Audi A4 Avant 1.8T FSI SE

Latest saloon is class leader, so can new estate repeat that feat?

  • The Audi is cheaper than its rival, and will also hold on to significantly more of its new price. After three years, our experts predict it will retain 54.9 per cent of its value, thanks largely to the Avant line-up’s popularity among second-hand buyers. Insurance costs are also cheaper than the Mercedes.
  • the A4 sits in a slightly higher tax bracket, due to its greater CO2 emissions. It was much thirstier than the Mercedes. While official figures put the Avant just behind the C180K, if our experience is anything to go by, it has a much bigger appetite for unleaded.

Earlier this year, Audi stole the performance car headlines with its 572bhp RS6 Avant. But what about those of us on a more modest budget?

Well, the smaller A4 Avant now borrows many of its racy big brother’s styling cues. With boldly creased lines and a dramatic front end, the newcomer looks much more distinctive than the saloon version – even in basic 1.8-litre T FSI SE trim it’s attractive.

On paper, the A4 promises to be hugely practical. Although it doesn’t have the upright tailgate of the C-Class, its boot is larger with the seats in place, at 490 litres.

While the load area is virtually square, it’s 635mm off the ground, plus there’s a small lip below the rear sill. Maximum capacity is 1,430 litres, but the seats don’t fold completely flat. Up front, the driving position is fine, but the seat is set high and the pedals are offset to the right.

The latter is due to the large transmission tunnel, which also hampers rear space: the back bench is only really comfortable for two adults. Still, fixtures and fittings feel expensive throughout. We particularly like the clear dials and central MMI interface.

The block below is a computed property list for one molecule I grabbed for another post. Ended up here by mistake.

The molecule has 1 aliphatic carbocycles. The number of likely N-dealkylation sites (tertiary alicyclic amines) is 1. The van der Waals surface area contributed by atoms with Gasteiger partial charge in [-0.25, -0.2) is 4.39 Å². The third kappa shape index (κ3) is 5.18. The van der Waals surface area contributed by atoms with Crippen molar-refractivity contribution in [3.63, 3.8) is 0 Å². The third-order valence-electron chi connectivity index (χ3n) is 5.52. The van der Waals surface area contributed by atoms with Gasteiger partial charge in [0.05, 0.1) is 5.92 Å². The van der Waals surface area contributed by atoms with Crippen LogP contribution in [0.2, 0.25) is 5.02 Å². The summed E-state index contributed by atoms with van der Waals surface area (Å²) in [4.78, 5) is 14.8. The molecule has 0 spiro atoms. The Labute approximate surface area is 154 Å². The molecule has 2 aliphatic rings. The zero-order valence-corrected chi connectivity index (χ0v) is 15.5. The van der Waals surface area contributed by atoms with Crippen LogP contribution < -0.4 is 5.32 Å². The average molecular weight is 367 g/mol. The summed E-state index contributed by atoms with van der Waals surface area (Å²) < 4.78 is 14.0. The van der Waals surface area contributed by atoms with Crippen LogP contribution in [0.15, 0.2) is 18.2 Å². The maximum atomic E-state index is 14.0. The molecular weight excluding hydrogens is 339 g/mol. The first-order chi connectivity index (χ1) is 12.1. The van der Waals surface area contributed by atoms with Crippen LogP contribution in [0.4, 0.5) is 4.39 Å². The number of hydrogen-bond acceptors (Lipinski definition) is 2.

So does the A4 Avant work without diesel power? The 157bhp 1.8-litre petrol turbo has direct injection to blend efficiency and performance – and it does it well.

There’s more lag than in the blown Merc, and the FSI isn’t as flexible at very low revs. Use the light six-speed box to keep the unit spinning above 2,000rpm, though, and it revs sweetly. The 0-60mph dash takes only 8.6 seconds, while there’s enough torque to overwhelm the front wheels at low speed – not an issue on costlier 4WD quattro cars.

There is an array of optional suspension, steering and drive systems, yet even without them (variable-weight Servotronic steering was our test car’s only extra), the Avant is more engaging than the Mercedes. It dives purposefully into bends, and even if you up the pace it remains stable and composed.

There’s plenty of grip, but the steering is too light in town and then weights up at speed, and feels artificial. Taut suspension and 17-inch wheels give a firm ride, too.

Base SE spec has three-zone climate control, a 180-watt stereo and daytime running lights for £23,400. So the A4 Avant is keenly priced. Is that enough for victory?

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